I imagine that 'Paris in 1995' meant the meeting with Ilyumzhinov in December 1995. Fischer had one objective for the meeting: Fischerandom; Ilyumzhinov had another: getting Fischer to return to chess.

30 January 2021

Wesley So's Tactics

After with last week's post, So Explains So vs. Carlsen (January 2021), I continued with Chessable's free course 'Short & Sweet: Fischer Random Chess' by GM Wesley So. The third of the three chapters is titled 'Intro to Tactics'. It consists of a 17 minute video and 22 exercises, of which nine are covered in the video.

I watched the video and worked through the exercises. The top half of the image below shows the first position explained in the video. It is undeniably a chess960 position and illustrates a tactic that is not likely to arise in any opening from SP518 RNBQKBNR.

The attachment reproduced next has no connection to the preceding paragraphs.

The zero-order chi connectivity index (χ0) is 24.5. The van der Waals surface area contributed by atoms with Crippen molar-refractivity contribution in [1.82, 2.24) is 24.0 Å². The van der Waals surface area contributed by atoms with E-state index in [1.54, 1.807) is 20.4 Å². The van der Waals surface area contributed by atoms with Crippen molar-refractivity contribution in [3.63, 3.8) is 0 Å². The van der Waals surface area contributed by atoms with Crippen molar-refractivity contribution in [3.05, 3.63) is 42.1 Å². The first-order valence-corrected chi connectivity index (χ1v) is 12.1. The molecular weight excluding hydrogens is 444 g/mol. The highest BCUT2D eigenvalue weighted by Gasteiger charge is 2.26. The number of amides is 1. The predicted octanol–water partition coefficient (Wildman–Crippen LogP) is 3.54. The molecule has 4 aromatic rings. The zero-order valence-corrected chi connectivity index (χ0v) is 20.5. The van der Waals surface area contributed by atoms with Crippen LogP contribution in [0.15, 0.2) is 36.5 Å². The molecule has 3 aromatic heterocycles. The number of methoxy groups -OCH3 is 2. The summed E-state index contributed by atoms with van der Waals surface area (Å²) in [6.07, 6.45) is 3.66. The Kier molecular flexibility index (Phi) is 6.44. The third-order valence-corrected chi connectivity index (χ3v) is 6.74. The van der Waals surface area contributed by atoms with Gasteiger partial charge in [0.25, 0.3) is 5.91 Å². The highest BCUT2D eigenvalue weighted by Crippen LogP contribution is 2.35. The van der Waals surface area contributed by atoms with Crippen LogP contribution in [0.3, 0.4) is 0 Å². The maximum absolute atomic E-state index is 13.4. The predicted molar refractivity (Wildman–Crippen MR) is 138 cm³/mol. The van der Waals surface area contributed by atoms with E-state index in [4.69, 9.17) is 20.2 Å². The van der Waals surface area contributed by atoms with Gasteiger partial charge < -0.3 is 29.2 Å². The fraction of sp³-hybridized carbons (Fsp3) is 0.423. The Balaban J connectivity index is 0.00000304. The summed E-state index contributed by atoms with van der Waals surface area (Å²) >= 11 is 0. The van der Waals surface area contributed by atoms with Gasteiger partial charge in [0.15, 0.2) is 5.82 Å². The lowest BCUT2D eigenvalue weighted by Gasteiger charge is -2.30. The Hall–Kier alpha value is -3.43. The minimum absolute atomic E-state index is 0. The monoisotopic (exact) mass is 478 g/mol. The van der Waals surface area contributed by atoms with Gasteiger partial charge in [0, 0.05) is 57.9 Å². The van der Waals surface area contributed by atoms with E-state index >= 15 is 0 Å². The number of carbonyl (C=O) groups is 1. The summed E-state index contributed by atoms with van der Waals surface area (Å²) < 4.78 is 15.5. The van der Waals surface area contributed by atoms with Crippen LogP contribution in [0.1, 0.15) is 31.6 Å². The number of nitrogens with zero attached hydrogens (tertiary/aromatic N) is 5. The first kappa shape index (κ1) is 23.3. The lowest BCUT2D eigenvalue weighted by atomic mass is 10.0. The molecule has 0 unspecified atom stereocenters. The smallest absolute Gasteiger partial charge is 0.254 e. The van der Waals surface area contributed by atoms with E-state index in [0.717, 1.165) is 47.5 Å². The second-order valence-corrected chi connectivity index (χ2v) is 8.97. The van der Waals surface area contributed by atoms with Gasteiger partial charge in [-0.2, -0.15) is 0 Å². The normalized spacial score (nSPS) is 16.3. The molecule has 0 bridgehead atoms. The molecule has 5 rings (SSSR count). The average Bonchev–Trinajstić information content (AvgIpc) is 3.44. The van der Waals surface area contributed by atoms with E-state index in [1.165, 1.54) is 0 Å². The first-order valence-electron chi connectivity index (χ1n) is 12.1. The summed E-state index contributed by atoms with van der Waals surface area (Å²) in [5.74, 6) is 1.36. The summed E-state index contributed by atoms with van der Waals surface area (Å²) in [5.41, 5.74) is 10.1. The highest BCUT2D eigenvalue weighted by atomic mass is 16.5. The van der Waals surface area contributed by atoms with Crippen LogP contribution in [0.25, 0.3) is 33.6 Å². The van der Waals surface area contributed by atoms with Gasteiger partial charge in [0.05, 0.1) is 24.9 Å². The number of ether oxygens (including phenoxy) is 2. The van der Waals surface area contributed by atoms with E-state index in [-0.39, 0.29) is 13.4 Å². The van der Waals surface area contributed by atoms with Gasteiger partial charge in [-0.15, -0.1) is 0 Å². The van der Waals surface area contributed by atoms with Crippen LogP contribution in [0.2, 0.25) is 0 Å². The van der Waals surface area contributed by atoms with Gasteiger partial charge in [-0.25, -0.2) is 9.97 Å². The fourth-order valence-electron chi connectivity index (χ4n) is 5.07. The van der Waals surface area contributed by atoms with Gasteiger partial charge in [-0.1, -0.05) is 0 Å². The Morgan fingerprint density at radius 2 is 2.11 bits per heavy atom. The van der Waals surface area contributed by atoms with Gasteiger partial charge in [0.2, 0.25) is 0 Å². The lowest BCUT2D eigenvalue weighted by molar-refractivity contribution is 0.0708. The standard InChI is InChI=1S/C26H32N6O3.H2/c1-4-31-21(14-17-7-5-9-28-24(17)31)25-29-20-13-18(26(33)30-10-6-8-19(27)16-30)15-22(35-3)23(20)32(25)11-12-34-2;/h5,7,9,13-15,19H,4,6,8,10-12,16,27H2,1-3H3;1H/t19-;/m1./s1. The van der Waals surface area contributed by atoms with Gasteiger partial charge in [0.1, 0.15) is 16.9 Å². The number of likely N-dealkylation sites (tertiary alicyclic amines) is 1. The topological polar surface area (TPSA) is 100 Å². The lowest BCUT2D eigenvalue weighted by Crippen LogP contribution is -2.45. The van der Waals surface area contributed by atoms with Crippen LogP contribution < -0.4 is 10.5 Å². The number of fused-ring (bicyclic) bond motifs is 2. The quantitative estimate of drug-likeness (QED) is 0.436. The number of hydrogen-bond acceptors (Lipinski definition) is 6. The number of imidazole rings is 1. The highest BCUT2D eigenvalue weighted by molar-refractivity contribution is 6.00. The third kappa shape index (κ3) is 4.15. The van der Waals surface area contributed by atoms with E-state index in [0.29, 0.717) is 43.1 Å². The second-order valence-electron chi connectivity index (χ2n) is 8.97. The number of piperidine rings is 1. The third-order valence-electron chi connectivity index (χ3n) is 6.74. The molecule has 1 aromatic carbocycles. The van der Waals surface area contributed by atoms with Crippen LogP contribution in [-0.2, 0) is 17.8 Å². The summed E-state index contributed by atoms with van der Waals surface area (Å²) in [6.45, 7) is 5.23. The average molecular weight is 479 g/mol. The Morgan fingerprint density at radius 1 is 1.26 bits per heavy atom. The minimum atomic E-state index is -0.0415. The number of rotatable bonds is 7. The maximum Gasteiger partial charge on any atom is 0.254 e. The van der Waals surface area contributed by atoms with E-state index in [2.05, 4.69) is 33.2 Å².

The bottom half of the image shows my score from the exercises. I aced the nine positions repeated from the video and had trouble with three of the new positions. In a couple of those positions, I wasn't sure why my move was inferior to the 'right' move, but using the 'Analysis Board', managed to see where I had gone wrong. In my original post about the Chessable courses, Wesley So's Strategies (December 2020), I said about the longer course,

The Chessable price for the recent 'Wesley So's Fischer Random Strategies and Tactics' is more than I care to pay for a resource of unknown quality.

I'm still not convinced that the price is right, but the quality is definitely there. GM So has discovered and shared many of chess960's secrets.

23 January 2021

So Explains So vs. Carlsen

In last month's post Wesley So's Strategies (December 2020), I located a pair of Chessable courses -- one of them pricey, the other free -- and finished saying,
I can't argue with 'Free', so I started the [Chessable] course and hope to have more to say in a followup post.

I hadn't accessed Chessable since writing that post, but had no trouble finding the course again. After signing in, I received the following screen.